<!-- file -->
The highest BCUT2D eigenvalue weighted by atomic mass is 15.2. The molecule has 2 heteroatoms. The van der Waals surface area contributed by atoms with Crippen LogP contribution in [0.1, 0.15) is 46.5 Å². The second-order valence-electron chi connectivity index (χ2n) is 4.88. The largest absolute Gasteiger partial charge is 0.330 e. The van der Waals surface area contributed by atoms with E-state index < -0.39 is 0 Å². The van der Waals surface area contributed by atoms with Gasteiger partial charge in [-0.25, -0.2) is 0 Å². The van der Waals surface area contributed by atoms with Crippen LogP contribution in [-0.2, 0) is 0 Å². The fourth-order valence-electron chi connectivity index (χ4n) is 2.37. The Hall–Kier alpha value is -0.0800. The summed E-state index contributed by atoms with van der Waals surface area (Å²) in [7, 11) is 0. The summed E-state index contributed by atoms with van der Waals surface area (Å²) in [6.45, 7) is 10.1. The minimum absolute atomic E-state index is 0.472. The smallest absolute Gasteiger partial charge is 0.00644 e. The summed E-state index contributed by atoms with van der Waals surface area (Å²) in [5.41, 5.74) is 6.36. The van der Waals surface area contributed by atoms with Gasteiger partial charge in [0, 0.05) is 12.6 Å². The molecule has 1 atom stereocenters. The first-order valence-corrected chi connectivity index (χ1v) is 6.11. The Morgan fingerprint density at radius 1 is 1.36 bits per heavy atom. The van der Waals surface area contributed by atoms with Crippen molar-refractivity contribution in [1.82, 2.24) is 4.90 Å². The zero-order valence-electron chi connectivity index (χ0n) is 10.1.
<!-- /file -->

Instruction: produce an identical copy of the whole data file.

The highest BCUT2D eigenvalue weighted by atomic mass is 15.2. The molecule has 2 heteroatoms. The van der Waals surface area contributed by atoms with Crippen LogP contribution in [0.1, 0.15) is 46.5 Å². The second-order valence-electron chi connectivity index (χ2n) is 4.88. The largest absolute Gasteiger partial charge is 0.330 e. The van der Waals surface area contributed by atoms with E-state index < -0.39 is 0 Å². The van der Waals surface area contributed by atoms with Gasteiger partial charge in [-0.25, -0.2) is 0 Å². The van der Waals surface area contributed by atoms with Crippen LogP contribution in [-0.2, 0) is 0 Å². The fourth-order valence-electron chi connectivity index (χ4n) is 2.37. The Hall–Kier alpha value is -0.0800. The summed E-state index contributed by atoms with van der Waals surface area (Å²) in [7, 11) is 0. The summed E-state index contributed by atoms with van der Waals surface area (Å²) in [6.45, 7) is 10.1. The minimum absolute atomic E-state index is 0.472. The smallest absolute Gasteiger partial charge is 0.00644 e. The summed E-state index contributed by atoms with van der Waals surface area (Å²) in [5.41, 5.74) is 6.36. The van der Waals surface area contributed by atoms with Gasteiger partial charge in [0, 0.05) is 12.6 Å². The molecule has 1 atom stereocenters. The first-order valence-corrected chi connectivity index (χ1v) is 6.11. The Morgan fingerprint density at radius 1 is 1.36 bits per heavy atom. The van der Waals surface area contributed by atoms with Crippen molar-refractivity contribution in [1.82, 2.24) is 4.90 Å². The zero-order valence-electron chi connectivity index (χ0n) is 10.1.